Wounds run deep. Cutting through layers of skin, of earth, of generations of beings. These wounds spread out, sink differently into different tissues, graze only the lucky ones and raze the rest. What has been called the Anthropocene by scientists, theorists, and activists might be said to be the topography of these wounds. The word Anthropocene, like any utterance born first from pain, is unimportant: it says, ultimately, “I am hurt, I am hurting – what has been done? What can be done?”
Deep wounds like this take time, both to form and to heal. Knowing these wounds has meant searching for their origins in colonialism and capitalism, in the erasure of Indigenous knowledges and cosmologies, and in the regulation of race, gender, sexuality, and ability. We came together seeking to understand connections between our wounds (shared and unshared) and the alarming speed with which the Earth’s life support systems appear to be faltering.
In varying forms, we encountered the poetics of healing as one way into the problem of the Anthropocene: the healing of historical, continuing traumas, of planetary ecologies, of our relation to ourselves and our lifeworlds. We recognize each wound, each forming scar, as a partial view of the same entanglements – the long and short assemblages of matter through which we are always in community. Healing is and can be a wave that moves through them simultaneously. What can be done, we believe, are practices towards this healing – repeating, multiplying, mutating across geographies and temporalities.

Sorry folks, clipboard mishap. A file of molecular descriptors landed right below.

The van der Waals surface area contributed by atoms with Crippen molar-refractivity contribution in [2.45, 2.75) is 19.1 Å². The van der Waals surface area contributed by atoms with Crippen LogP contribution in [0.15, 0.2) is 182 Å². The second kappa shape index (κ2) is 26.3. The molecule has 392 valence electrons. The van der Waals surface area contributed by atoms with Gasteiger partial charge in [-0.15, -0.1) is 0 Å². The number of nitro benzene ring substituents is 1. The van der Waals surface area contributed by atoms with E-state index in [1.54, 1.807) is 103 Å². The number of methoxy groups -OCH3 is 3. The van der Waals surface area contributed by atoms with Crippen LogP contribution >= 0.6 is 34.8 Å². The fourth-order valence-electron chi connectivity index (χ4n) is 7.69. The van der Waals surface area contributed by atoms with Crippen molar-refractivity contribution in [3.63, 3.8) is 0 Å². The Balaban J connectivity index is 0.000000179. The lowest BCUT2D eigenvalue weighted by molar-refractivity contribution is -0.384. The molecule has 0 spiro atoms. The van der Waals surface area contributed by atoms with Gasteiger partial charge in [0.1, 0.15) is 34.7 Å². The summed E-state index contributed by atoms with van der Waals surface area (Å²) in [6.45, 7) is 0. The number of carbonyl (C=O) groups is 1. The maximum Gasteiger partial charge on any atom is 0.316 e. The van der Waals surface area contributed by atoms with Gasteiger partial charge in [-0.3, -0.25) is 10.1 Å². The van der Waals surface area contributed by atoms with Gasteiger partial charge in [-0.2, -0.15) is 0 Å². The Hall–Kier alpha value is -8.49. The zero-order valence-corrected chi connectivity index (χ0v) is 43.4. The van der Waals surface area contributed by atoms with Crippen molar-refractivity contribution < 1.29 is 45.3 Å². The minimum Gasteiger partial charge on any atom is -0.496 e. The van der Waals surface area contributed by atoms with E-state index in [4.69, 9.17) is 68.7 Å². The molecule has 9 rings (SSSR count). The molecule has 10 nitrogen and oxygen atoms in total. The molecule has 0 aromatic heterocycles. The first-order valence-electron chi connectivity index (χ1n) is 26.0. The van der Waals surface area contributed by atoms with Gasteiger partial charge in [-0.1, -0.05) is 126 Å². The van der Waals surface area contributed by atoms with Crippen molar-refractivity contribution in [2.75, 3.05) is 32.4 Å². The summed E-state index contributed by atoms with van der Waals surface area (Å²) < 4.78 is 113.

But what does it mean to heal in this moment? Are these only so many metaphors? Perhaps, as the first COVID-19 vaccinations begin to weave through supply chains, there has never before been a time when the materiality of the need to heal was more apparent. Healing, we submit, is relational. To heal is to reform our relation to ourselves, to our environment, to other beings with whom we share this world. This is an exercise in looking to the horizon of renewed values, of healthier values. Not only recovering from our wounds but wanting and loving what comes after them.
With this healing energy at heart, we have begun a number of practices: writing letters, painting collective holobionts, storying our positions and relations, drawing our own embodied and enmeshed power and vulnerability. We have taken up several of the countless practices in this vein and we appreciate you stopping by to practice healing with us. On this site, we have assembled a number of guides, as well as invitations to join in ongoing collective projects. In addition, we offer up collections of our practices-in-action with reflections on our ongoing, partial healing processes.
Learn more about our course here.